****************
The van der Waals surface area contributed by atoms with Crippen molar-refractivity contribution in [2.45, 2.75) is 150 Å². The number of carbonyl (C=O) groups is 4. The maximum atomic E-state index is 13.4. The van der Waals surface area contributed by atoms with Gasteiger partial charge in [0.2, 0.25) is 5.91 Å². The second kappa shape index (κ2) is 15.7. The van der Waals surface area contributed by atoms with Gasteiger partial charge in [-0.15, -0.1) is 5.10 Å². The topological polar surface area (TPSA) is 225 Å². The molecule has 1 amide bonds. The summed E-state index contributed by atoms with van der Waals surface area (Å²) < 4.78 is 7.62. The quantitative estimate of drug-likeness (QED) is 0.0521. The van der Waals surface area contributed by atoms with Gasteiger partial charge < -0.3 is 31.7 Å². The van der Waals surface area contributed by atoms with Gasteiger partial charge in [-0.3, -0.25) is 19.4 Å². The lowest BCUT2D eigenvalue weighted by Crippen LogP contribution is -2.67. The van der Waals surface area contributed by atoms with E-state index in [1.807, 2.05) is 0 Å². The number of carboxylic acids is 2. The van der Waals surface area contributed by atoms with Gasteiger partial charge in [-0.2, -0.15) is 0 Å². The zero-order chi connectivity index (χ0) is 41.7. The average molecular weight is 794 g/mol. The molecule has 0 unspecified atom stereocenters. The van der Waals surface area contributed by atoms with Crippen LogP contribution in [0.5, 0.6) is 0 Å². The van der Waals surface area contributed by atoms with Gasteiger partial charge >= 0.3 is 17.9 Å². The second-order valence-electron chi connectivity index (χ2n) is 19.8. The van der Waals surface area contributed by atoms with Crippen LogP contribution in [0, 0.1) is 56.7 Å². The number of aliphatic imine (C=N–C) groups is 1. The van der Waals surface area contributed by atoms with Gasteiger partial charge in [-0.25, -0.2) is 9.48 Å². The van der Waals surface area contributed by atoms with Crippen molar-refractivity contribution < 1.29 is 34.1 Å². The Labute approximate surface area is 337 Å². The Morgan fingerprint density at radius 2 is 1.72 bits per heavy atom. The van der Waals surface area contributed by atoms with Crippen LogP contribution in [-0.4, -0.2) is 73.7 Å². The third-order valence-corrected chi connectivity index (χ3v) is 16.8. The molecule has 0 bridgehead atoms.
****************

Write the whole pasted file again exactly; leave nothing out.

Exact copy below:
The van der Waals surface area contributed by atoms with Crippen molar-refractivity contribution in [2.45, 2.75) is 150 Å². The number of carbonyl (C=O) groups is 4. The maximum atomic E-state index is 13.4. The van der Waals surface area contributed by atoms with Gasteiger partial charge in [0.2, 0.25) is 5.91 Å². The second kappa shape index (κ2) is 15.7. The van der Waals surface area contributed by atoms with Gasteiger partial charge in [-0.15, -0.1) is 5.10 Å². The topological polar surface area (TPSA) is 225 Å². The molecule has 1 amide bonds. The summed E-state index contributed by atoms with van der Waals surface area (Å²) < 4.78 is 7.62. The quantitative estimate of drug-likeness (QED) is 0.0521. The van der Waals surface area contributed by atoms with Gasteiger partial charge < -0.3 is 31.7 Å². The van der Waals surface area contributed by atoms with Gasteiger partial charge in [-0.3, -0.25) is 19.4 Å². The lowest BCUT2D eigenvalue weighted by Crippen LogP contribution is -2.67. The van der Waals surface area contributed by atoms with E-state index in [1.807, 2.05) is 0 Å². The number of carboxylic acids is 2. The van der Waals surface area contributed by atoms with Gasteiger partial charge in [-0.2, -0.15) is 0 Å². The zero-order chi connectivity index (χ0) is 41.7. The average molecular weight is 794 g/mol. The molecule has 0 unspecified atom stereocenters. The van der Waals surface area contributed by atoms with Crippen LogP contribution in [0.5, 0.6) is 0 Å². The van der Waals surface area contributed by atoms with Gasteiger partial charge >= 0.3 is 17.9 Å². The second-order valence-electron chi connectivity index (χ2n) is 19.8. The van der Waals surface area contributed by atoms with Crippen LogP contribution in [0, 0.1) is 56.7 Å². The number of aliphatic imine (C=N–C) groups is 1. The van der Waals surface area contributed by atoms with Gasteiger partial charge in [-0.25, -0.2) is 9.48 Å². The van der Waals surface area contributed by atoms with Crippen molar-refractivity contribution < 1.29 is 34.1 Å². The Labute approximate surface area is 337 Å². The Morgan fingerprint density at radius 2 is 1.72 bits per heavy atom. The van der Waals surface area contributed by atoms with Crippen LogP contribution in [-0.4, -0.2) is 73.7 Å². The third-order valence-corrected chi connectivity index (χ3v) is 16.8. The molecule has 0 bridgehead atoms.